|Harold Alan Bunger|
August 1941 (aged 44–45)|
|Institutions||Georgia Institute of Technology, Georgia Tech Research Institute|
|Alma mater||University of Minnesota|
|Known for||Director of the Georgia Tech Research Institute|
Harold Alan Bunger (1896 – August 15, 1941) was the head of Georgia Tech's chemistry department and the director of the Georgia Tech Research Institute (then known as the Engineering Experiment Station) from 1940 until his death in 1941.
Bunger was a member of the American Institute of Chemical Engineers, the Georgia Academy of Science, was a member of professional fraternity Alpha Chi Sigma and honor societies Sigma Xi, Tau Beta Pi, and Pi Lambda Epsilon.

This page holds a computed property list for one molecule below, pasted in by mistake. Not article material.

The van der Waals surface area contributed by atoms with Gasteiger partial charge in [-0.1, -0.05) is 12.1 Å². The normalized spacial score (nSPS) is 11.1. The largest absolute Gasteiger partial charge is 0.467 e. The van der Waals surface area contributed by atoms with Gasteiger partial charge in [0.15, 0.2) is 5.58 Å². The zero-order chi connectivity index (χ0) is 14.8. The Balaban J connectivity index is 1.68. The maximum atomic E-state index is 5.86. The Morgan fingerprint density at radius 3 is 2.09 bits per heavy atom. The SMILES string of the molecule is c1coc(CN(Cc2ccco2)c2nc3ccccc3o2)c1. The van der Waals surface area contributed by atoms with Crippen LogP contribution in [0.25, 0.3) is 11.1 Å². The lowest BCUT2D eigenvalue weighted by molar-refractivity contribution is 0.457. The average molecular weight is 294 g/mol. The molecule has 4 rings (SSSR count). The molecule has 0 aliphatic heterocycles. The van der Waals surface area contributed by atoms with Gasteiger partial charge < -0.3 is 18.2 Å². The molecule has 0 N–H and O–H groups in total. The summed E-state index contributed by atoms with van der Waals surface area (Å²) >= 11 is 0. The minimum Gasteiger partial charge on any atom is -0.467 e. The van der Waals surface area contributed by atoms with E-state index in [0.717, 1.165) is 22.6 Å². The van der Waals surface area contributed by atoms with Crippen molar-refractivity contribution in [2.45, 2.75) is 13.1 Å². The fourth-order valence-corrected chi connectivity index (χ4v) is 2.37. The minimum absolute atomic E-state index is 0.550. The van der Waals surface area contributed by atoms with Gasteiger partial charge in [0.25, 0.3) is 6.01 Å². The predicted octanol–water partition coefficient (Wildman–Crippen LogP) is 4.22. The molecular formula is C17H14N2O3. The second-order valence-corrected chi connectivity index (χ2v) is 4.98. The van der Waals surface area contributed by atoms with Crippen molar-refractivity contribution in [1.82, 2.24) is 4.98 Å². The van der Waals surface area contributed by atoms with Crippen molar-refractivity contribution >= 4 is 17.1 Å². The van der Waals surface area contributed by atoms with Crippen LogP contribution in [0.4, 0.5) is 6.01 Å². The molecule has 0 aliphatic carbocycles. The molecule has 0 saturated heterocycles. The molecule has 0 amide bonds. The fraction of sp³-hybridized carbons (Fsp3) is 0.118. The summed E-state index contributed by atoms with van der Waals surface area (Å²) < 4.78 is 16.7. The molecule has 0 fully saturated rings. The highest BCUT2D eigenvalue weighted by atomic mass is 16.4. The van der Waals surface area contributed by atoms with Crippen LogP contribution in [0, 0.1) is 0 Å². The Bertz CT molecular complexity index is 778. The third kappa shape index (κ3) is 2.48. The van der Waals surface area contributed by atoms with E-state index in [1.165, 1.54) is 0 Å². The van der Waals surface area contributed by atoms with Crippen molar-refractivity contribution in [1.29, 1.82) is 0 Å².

Georgia Tech hired Bunger in 1927 as an instructor. He was promoted to head of the Chemical Engineering department in February 1940. Bunger was deeply involved in the creation of an industrial process for the economical production of flax with help from researchers at the Engineering Experiment Station and the Tennessee Valley Authority.
Bunger had been involved in the creation of Georgia Tech's Engineering Experiment Station; after its first director, W. Harry Vaughan, left for a higher-paying job at the Tennessee Valley Authority in December 1940, Bunger was named acting director of the station. Less than a year later, Bunger died suddenly on August 15, 1941 while visiting Minneapolis, Minnesota.
Georgia Tech's Bunger-Henry building is named after Harold Bunger and Arthur V. Henry. Built in 1964, it houses part of Georgia Tech's Chemical Engineering program.